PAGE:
If you know anything about U.S. women’s national team and Reign FC forward Megan Rapinoe, you know that she doesn’t exactly live in a comfort zone.
On the field, she’s creative and takes chances, a blur of speed and finesse racing past team’s defenses.
And off the field – well, that’s where Rapinoe excels in pushing past boundaries.
She called out FIFA for what she said was a lack of support of the women’s game. She declared herself a “walking protest” of President Donald Trump in a Yahoo Sports feature. She becoming the first openly gay athlete to pose for Sports Illustrated’s swimsuit edition.
And that was all only in the past couple months. She, of course, made waves starting in 2016 when she took a knee for the national anthem at a USWNT match in support of former NFL quarterback Colin Kaepernick and his protest of racial injustice. She’s a strong supporter of a myriad of social issues, from taking an active role in the U.S. players’ pay dispute with US Soccer to fighting for LGBTQ rights.
So as Rapinoe prepares for her third World Cup this summer with the U.S., it’s no surprise that continuing to push limits is how she’ll ready herself mentally.
“I think Brett Brown said it the other day with the [Philadelphia] Sixers – the minute you feel comfortable, you’re [expletive],” Rapinoe said, putting her own spin on Brown’s quote, which actually ended with “you’re in trouble.”
“So don’t ever feel comfortable,” she continued. “Don’t ever feel like you got a team nailed down. … I hope I’m kind of wildly uncomfortable the whole World Cup. That means I’m sharp. I’m on it. I’m thinking. And as a group, I think we should approach every game that way.”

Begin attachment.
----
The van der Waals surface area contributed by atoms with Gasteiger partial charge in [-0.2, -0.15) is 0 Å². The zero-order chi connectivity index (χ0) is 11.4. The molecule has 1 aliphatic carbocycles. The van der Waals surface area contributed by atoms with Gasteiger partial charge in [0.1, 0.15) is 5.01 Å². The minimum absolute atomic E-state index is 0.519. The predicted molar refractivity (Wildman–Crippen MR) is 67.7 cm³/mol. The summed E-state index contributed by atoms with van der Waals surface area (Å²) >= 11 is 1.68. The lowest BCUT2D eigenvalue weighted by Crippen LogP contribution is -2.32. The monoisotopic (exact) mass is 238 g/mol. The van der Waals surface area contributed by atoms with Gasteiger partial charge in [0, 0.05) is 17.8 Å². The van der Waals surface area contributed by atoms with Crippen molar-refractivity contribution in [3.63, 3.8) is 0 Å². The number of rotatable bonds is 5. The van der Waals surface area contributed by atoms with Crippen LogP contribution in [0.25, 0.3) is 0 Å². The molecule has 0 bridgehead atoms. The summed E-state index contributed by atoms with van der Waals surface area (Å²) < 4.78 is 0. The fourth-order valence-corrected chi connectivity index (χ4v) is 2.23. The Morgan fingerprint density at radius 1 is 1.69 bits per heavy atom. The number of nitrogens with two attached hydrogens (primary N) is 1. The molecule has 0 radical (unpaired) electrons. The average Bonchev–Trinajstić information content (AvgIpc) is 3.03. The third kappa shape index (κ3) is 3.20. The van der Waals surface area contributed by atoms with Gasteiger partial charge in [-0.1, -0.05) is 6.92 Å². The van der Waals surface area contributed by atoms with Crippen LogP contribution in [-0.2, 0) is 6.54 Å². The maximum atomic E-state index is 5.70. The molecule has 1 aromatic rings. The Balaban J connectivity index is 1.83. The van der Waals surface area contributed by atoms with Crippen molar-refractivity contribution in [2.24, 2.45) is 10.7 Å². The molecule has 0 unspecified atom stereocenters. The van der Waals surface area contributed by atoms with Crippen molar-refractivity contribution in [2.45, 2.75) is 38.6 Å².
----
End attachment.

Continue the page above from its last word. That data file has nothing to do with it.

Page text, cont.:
Rapinoe will play an important role for this national team, which is a little more attack-focused than in years past. In the last World Cup in 2015, Rapinoe scored two goals and added two assists. She also has a knack for flash on big-time stages. In the 2012 Olympics, she scored directly from a corner kick, becoming the first player ever to do so in an Olympic tournament.
She’s been working herself back into full fitness over the past few weeks after missing time because of a hamstring injury earlier this year. But she’s “fit as a fiddle” now, Rapinoe said, and is ramping up for a run at another World Cup title.
The U.S. has never won two World Cups in a row, but it is looking to add another trophy after taking the Cup home in 2015. To get there, the battle tested Americans have to show they can deal with stress.
“I feel like to be on the team is pressure,” Rapinoe said. “People freak out if we win a game 2-0 and they freak out if we lose a game, or if we play great or whatever. … To even survive on this team, to be on this team for a long time, to even make a roster, you’ve gone through the gauntlet, in a physical sense, battling against each other in a competitive way, in a mental sense and emotional sense. I think that we really do have an extremely competitive and pressure-filled environment all the time so it’s not like now we get to the World Cup and it’s a little bit more.”